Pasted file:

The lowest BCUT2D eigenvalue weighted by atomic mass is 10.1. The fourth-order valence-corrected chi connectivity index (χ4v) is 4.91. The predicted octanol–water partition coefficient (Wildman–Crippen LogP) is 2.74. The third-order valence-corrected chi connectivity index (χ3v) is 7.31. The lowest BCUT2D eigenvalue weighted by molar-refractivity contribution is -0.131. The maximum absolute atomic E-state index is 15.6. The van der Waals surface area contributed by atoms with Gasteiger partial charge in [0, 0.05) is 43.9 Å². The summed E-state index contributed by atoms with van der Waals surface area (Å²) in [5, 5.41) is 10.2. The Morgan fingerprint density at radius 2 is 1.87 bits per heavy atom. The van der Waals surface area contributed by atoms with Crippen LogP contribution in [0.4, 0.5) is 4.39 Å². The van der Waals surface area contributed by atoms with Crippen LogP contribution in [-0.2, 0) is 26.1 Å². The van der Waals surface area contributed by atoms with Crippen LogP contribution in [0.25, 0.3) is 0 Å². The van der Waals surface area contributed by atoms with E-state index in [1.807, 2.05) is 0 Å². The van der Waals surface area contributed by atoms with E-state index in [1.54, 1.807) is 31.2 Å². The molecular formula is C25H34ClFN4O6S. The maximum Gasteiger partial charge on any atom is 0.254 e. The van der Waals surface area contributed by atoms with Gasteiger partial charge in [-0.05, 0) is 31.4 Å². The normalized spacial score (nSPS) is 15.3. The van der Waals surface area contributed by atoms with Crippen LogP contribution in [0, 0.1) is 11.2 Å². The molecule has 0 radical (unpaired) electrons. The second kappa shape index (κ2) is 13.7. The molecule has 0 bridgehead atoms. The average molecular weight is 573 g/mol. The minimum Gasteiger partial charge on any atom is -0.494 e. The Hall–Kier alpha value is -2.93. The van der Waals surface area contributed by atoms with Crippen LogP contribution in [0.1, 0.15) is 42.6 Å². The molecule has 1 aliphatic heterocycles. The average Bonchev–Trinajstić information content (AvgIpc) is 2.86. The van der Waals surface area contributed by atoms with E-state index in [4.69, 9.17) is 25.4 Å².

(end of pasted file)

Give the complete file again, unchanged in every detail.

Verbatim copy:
The lowest BCUT2D eigenvalue weighted by atomic mass is 10.1. The fourth-order valence-corrected chi connectivity index (χ4v) is 4.91. The predicted octanol–water partition coefficient (Wildman–Crippen LogP) is 2.74. The third-order valence-corrected chi connectivity index (χ3v) is 7.31. The lowest BCUT2D eigenvalue weighted by molar-refractivity contribution is -0.131. The maximum absolute atomic E-state index is 15.6. The van der Waals surface area contributed by atoms with Gasteiger partial charge in [0, 0.05) is 43.9 Å². The summed E-state index contributed by atoms with van der Waals surface area (Å²) in [5, 5.41) is 10.2. The Morgan fingerprint density at radius 2 is 1.87 bits per heavy atom. The van der Waals surface area contributed by atoms with Crippen LogP contribution in [0.4, 0.5) is 4.39 Å². The van der Waals surface area contributed by atoms with Crippen LogP contribution in [-0.2, 0) is 26.1 Å². The van der Waals surface area contributed by atoms with Crippen LogP contribution in [0.25, 0.3) is 0 Å². The van der Waals surface area contributed by atoms with E-state index in [1.807, 2.05) is 0 Å². The van der Waals surface area contributed by atoms with E-state index in [1.54, 1.807) is 31.2 Å². The molecular formula is C25H34ClFN4O6S. The maximum Gasteiger partial charge on any atom is 0.254 e. The van der Waals surface area contributed by atoms with Gasteiger partial charge in [-0.05, 0) is 31.4 Å². The normalized spacial score (nSPS) is 15.3. The van der Waals surface area contributed by atoms with Crippen LogP contribution in [0, 0.1) is 11.2 Å². The molecule has 0 radical (unpaired) electrons. The second kappa shape index (κ2) is 13.7. The molecule has 0 bridgehead atoms. The average molecular weight is 573 g/mol. The minimum Gasteiger partial charge on any atom is -0.494 e. The Hall–Kier alpha value is -2.93. The van der Waals surface area contributed by atoms with Crippen LogP contribution in [0.1, 0.15) is 42.6 Å². The molecule has 1 aliphatic heterocycles. The average Bonchev–Trinajstić information content (AvgIpc) is 2.86. The van der Waals surface area contributed by atoms with E-state index in [4.69, 9.17) is 25.4 Å².